Certainly will be curious to see how you go about this - in the end, there isn't a "best" way as multiple ways can be successful. By the way... take a look at the boats in my signature... one of them, in particular.
     
  14. Happy Dayz

    Happy Dayz Active Member

    510
    Jun 26, 2017
    Sarasota, FL
    '06 260 Sundancer, 6.2, BIII, Kohler 5kw
    79' classic Kona Family Cruiser jet boat..
    6.2 w/ BIII, 502 w/ Berkekley
    Welcome! looking forward to pictures
     
  15. The Saintly One

    The Saintly One New Member

    25
    Oct 9, 2018
    Sea Ray Sundancer 290 1992
    No Engines But looking at an Outboard Conversion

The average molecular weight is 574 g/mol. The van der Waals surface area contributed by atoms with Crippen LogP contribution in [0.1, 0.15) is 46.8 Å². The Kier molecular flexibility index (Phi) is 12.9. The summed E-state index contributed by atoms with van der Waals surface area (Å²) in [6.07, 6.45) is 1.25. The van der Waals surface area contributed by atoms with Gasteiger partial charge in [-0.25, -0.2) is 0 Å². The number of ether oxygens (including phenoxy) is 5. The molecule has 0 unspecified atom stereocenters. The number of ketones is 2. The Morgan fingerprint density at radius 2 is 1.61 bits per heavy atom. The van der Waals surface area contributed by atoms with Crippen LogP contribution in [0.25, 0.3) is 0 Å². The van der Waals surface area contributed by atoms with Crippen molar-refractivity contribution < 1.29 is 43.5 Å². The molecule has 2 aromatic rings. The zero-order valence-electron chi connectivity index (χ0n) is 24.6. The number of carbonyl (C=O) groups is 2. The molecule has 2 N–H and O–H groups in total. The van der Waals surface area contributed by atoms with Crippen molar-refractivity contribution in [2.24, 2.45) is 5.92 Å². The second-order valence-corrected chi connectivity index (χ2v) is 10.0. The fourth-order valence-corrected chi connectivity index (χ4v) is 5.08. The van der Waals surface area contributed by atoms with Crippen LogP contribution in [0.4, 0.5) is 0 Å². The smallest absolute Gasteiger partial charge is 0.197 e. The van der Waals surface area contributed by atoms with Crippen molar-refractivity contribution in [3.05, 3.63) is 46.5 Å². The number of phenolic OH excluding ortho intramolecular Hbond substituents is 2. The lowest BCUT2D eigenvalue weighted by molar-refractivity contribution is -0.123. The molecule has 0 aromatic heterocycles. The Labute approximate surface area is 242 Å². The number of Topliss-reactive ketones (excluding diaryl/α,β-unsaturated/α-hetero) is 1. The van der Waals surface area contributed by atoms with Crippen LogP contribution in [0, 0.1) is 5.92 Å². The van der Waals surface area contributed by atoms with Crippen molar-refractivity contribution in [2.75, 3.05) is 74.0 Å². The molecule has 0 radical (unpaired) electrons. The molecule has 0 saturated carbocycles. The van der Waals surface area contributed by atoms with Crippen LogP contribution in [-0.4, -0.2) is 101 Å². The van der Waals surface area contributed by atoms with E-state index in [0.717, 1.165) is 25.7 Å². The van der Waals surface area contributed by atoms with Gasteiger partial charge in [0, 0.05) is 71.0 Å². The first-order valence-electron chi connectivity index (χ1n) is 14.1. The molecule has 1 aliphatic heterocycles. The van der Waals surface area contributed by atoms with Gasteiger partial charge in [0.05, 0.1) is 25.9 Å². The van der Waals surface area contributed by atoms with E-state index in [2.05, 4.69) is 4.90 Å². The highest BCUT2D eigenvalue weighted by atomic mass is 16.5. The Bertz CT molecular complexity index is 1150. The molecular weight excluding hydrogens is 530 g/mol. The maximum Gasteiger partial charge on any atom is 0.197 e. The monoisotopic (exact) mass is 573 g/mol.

Yeah I know simply meant that if done right it won't look completely odd. I think the idea is to cut into the swim platform and integrate the pod as part of that so that it looks as though it was designed that way. Im in contact with a guy who has done quite a few conversions. Plan on adding two outboards so she will still do what she is meant to do. I think because of the significant number of sea rays in the US refitting kaput engines is not a problem but Ive been quoted £15,000 in the UK because the options just are not there. The nearest other Sea Ray 290 similar to mine is in Italy and up for around £20,000.

    The Pod conversion price is around £3500 all in and outboards can be had used fairly cheaply depending on the size eg 150hp for £1600 each so the maths works out cheaper anyway. Plus for me its peace of mind once its done the idea of swapping out outboards if one goes wrong is far easier than swapping inboards.